Similarly, § 2000e-5(f)(2) suggests that any “investigation” must be conducted by the EEOC, because that provision authorizes the EEOC to file suit, should its investigation suggest that such action is necessary:
Whenever a charge is filed with the Commission and the Commission concludes on the basis of a preliminary investigation that prompt judicial action is necessary to carry out the purposes of this Act, the Commission ․ may bring an action․
42 U.S.C. § 2000e-5(f)(2) (emphasis added). Because the EEOC uses the results of its investigation to determine whether to file a lawsuit, the statutory language authorizing the EEOC to file suit contemplates that an EEOC investigation will precede such a lawsuit.
Likewise, § 2000e-8(a) gives the EEOC broad access to evidence in conjunction with investigations, supporting the conclusion that it is responsible for conducting those investigations:
In connection with any investigation of a charge filed under section 2000e-5 of this title, the Commission or its designated representative shall at all reasonable times have access to, for the purposes of examination, and the right to copy any evidence of any person being investigated or proceeded against that relates to unlawful employment practices covered by this subchapter and is relevant to the charge under investigation.
42 U.S.C. § 2000e-8(a) (emphasis added). In each of these code sections, the term “investigation” refers to an investigation of a charge of discrimination by the EEOC or its representative.
The final mention of “investigations” occurs in § 2000e-9, which states:
For the purpose of all hearings and investigations conducted by the Commission or its duly appointed agents or agencies, section 161 of Title 29 shall apply.
42 U.S.C. § 2000e-9 (emphasis added). This section's use of the term “investigations” is consistent with that of the other sections. None of them use “investigation” in conjunction with inquiries conducted by employers, private individuals, or other entities. The complete absence of any mention of in-house or internal investigations indicates that only EEOC investigations are investigations “under this subchapter.” In light of this statutory framework, we conclude that Congress intended the term “investigation ․ under this subchapter” in § 2000e-3(a) to include only investigations of a charge of discrimination that the EEOC or its designated representative conducts. Therefore, the participation clause of 42 U.S.C. § 2000e-3(a) protects against retaliation for cooperation with an investigation of allegedly unlawful employment practices only when the EEOC or its designated representative conducts the investigation.
It is not our role to second-guess congressional judgment. As we said last year: “Courts have no authority to alter statutory language. We cannot add to the terms of Title VII's anti-retaliation provision what Congress left out․” Merritt v. Dillard Paper Co., 120 F.3d 1181, 1187 (11th Cir.1997).1 We do note that the policy judgment Congress made not to extend the participation clause's protections to an employer's internal investigation is not without some arguable basis. Congress could have believed that including such investigations under the participation clause might have a chilling effect on an employer's willingness to conduct internal investigations, and that the risk that employers would take adverse employment action against employees who cooperate in internal investigations that the employers themselves initiate was minimal. From those two reasonable premises Congress may have concluded that avoiding the deterrent effect on internal investigations outweighed the risk of retaliation for participation in such investigations.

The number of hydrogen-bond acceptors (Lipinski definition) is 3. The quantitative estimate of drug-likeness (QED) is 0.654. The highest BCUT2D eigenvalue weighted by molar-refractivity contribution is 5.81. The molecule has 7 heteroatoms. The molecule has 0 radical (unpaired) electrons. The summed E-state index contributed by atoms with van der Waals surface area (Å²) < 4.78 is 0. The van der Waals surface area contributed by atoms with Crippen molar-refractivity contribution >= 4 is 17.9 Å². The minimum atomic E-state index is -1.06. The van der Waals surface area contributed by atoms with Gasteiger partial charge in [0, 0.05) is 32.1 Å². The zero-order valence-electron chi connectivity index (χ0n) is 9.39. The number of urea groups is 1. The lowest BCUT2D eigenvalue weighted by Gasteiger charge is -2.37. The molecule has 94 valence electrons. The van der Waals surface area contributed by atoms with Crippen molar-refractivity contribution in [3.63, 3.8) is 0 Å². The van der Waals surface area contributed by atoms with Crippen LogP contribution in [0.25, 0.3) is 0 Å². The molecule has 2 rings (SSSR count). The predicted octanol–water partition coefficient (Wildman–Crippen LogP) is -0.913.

In his thoughtful dissenting opinion, Judge Henderson suggests several reasons why he believes a better policy result would be for the participation clause to cover participation in internal investigations. He may be correct about what would be the best policy. That issue is open to debate. The authority of Congress to decide such policy issues, however, is not open to debate. Nor is our function debatable. We sit not to second guess, improve, or correct the policy decisions of Congress, but to ascertain and carry out those decisions.
Whatever the reasoning behind the policy decision, Congress was entitled to and did make it, as reflected in the language of § 2000e-3(a). See Merritt, 120 F.3d at 1188 (acknowledging that “[w]e may not have made the same policy decision had the matter been ours to decide,” but concluding that it was not absurd or ridiculous for Congress to have decided the way it did). It would have been a simple matter for Congress to say that participation in any investigation related to an unlawful employment practice was protected, but Congress instead chose to protect only participation in investigations carried out under the subchapter dealing with EEOC investigations. See id. at 1187 (“Congress could have crafted the statutory provision that way. But it did not.”).
We note that our interpretation of the phrase “investigation ․ under this subchapter” is supported by an EEOC regulation. Because § 2000e-5(a) authorizes the EEOC to promulgate regulations preventing persons from engaging in unlawful employment practices, a reasonable interpretation of statutory language contained in such a regulation is due deference unless contrary to the expressed intent of Congress. See Chevron, U.S.A., Inc. v. NRDC, 467 U.S. 837, 843, 104 S.Ct. 2778, 2782, 81 L.Ed.2d 694 (1984) (holding that when Congress has not spoken to precise question at issue, agency charged with administering statute is entitled to deference in interpreting that statute). The EEOC's regulations interpret “investigation” to mean an investigation that it conducts by itself or through its representatives. The pertinent regulation states that: